Conciliation is an important first step in resolving a disciplinary appeal. The purpose of conciliation is to try and resolve an appeal by agreement without proceeding to a full hearing. A disciplinary appeal may not proceed to hearing unless all reasonable attempts to settle it by conciliation have been made. Conciliation is conducted by a Member of the Commission.

Parties who appear before the Commission should do all they can to facilitate the fair and prompt disposal of matters before the Commission. Ways in which this should occur include:  

  • ready identification of the issues in dispute

  • ensuring readiness for the conciliation hearing

  • using their best endeavours to resolve the issues in dispute

 

Jurisdictional Issues

If the employer considers that there are any jurisdictional issues which may prevent the matter from proceeding to a hearing, those issues should be raised at the conciliation. When this occurs, and the matter does not resolve at conciliation, the Commissioner will list the appeal for a jurisdictional hearing. Orders will be made on the parties for the production of documents in relation to the jurisdictional issue. This hearing will be conducted before a member sitting alone and will be held in the formal mode. A decision will be made either allowing or disallowing the jurisdictional challenge. The result of this hearing will determine if the appeal can proceed to a hearing on the merits.

If the parties fail to reach a resolution during the conciliation process and there are no jurisdictional issues, the matter is then listed for formal hearing where a ruling is made as to the merits of the matter. The Commission will ascertain from the parties the number of witnesses to be called and the parties estimate of the time to be allocated and shall make such further directions as necessary in relation to the filing of further documentation. For further information see clause 11 of Practice Note 23 . The parties will then be referred to the List Office of the Industrial Registry for allocation of a date for hearing.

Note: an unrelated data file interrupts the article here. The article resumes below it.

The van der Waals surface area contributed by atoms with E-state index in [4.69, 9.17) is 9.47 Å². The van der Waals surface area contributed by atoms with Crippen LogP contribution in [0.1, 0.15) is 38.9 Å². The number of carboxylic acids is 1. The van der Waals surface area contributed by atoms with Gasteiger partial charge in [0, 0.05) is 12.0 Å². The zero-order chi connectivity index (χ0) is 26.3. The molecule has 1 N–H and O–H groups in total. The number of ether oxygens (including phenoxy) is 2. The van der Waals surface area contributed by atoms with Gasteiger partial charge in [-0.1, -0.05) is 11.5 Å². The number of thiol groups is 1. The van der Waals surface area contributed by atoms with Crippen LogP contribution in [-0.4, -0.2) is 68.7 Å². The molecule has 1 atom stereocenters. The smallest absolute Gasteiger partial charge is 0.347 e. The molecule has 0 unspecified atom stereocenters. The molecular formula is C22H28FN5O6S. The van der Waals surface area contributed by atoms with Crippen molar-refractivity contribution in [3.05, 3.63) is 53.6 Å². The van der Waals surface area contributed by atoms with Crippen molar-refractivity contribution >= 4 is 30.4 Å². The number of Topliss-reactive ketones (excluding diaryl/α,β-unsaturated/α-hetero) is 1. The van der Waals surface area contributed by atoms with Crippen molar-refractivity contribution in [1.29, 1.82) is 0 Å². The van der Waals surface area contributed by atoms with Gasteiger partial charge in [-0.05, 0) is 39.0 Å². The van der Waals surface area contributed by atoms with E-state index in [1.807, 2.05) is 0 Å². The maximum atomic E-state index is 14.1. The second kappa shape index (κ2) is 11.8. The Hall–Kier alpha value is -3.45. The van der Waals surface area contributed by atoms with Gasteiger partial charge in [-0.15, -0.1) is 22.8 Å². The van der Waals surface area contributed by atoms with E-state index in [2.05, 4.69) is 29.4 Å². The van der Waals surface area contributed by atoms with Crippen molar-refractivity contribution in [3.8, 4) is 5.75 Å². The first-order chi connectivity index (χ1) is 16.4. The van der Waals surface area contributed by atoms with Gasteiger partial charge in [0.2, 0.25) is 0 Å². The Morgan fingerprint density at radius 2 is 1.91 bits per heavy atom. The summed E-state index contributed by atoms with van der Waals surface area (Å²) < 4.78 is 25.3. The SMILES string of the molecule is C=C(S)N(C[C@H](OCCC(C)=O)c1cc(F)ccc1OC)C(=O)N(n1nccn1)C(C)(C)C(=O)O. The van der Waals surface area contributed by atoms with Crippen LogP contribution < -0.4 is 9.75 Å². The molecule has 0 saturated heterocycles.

[Note: The parties may request that the hearing is chaired by a different Commission Member than the one who conducted the conciliation. This request must be made within 7 days.]

top

The Hearing

The appeal is a formal one conducted in a manner similar to a court hearing.

The employer's case is presented first and then the appellant's. Unless there are unusual circumstances the documentary material provided by the parties which is examined by the Commission prior to the hearing is admitted into evidence.

Although the Commission is not bound by the rules of evidence, witnesses are examined under oath.

At the conclusion of the presentation of the evidence and submissions the Commission will adjourn to consider its decision.


top


Decisions of the Commission

The Commission has the power to allow or disallow an appeal or make such other order as it thinks fit.

In limited cases the Commission will announce its decision to the parties at the conclusion of the hearing, however, in the majority of cases the Commission will reserve its decision. A written decision will then be published and forwarded to the parties by the Registrar. The Commission has time standards in relation to the delivery of reserved judgements. The Commission has set a target for the delivery of judgments of three months from the date a judgment is reserved to the date when it should be delivered.

Decisions are final except for a right of appeal to the Full Bench of the Industrial Court on a question of law. ( Section 197B, Industrial Relations Act 1996 ).

top

Withdrawal of Appeal

An appeal may be withdrawn in writing at any time before the written decision is published and may be verbally withdrawn during the course of the hearing.


top

Guides and Forms

  Document Name  
Download  
Download  
Guide to Conciliation of Public Sector Disciplinary Appeals
Guide to What Happens if the Conciliation fails
Notes to Assist Parties in Preparing Statements for Public Sector Appeal Matters
Form of Statement - Public Sector Disciplinary Appeal


top

Related Information

Police Hurt on Duty Appeals

top